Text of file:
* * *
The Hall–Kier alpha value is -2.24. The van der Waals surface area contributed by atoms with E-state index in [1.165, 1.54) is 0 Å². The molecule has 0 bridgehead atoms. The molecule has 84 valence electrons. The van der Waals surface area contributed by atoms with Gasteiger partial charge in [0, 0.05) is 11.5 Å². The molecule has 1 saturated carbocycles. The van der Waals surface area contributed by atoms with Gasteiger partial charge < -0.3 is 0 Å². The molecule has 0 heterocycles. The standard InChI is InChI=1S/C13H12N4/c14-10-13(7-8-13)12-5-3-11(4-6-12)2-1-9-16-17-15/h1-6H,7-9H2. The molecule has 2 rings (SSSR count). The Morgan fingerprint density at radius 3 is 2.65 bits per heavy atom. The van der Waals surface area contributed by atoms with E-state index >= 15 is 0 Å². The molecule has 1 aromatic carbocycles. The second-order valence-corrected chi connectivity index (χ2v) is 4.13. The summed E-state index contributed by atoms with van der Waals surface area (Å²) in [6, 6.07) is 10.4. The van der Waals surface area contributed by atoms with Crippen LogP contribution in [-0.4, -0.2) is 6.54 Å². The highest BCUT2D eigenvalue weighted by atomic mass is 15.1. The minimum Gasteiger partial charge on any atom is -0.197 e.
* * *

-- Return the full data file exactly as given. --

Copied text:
The Hall–Kier alpha value is -2.24. The van der Waals surface area contributed by atoms with E-state index in [1.165, 1.54) is 0 Å². The molecule has 0 bridgehead atoms. The molecule has 84 valence electrons. The van der Waals surface area contributed by atoms with Gasteiger partial charge in [0, 0.05) is 11.5 Å². The molecule has 1 saturated carbocycles. The van der Waals surface area contributed by atoms with Gasteiger partial charge < -0.3 is 0 Å². The molecule has 0 heterocycles. The standard InChI is InChI=1S/C13H12N4/c14-10-13(7-8-13)12-5-3-11(4-6-12)2-1-9-16-17-15/h1-6H,7-9H2. The molecule has 2 rings (SSSR count). The Morgan fingerprint density at radius 3 is 2.65 bits per heavy atom. The van der Waals surface area contributed by atoms with E-state index >= 15 is 0 Å². The molecule has 1 aromatic carbocycles. The second-order valence-corrected chi connectivity index (χ2v) is 4.13. The summed E-state index contributed by atoms with van der Waals surface area (Å²) in [6, 6.07) is 10.4. The van der Waals surface area contributed by atoms with Crippen LogP contribution in [-0.4, -0.2) is 6.54 Å². The highest BCUT2D eigenvalue weighted by atomic mass is 15.1. The minimum Gasteiger partial charge on any atom is -0.197 e.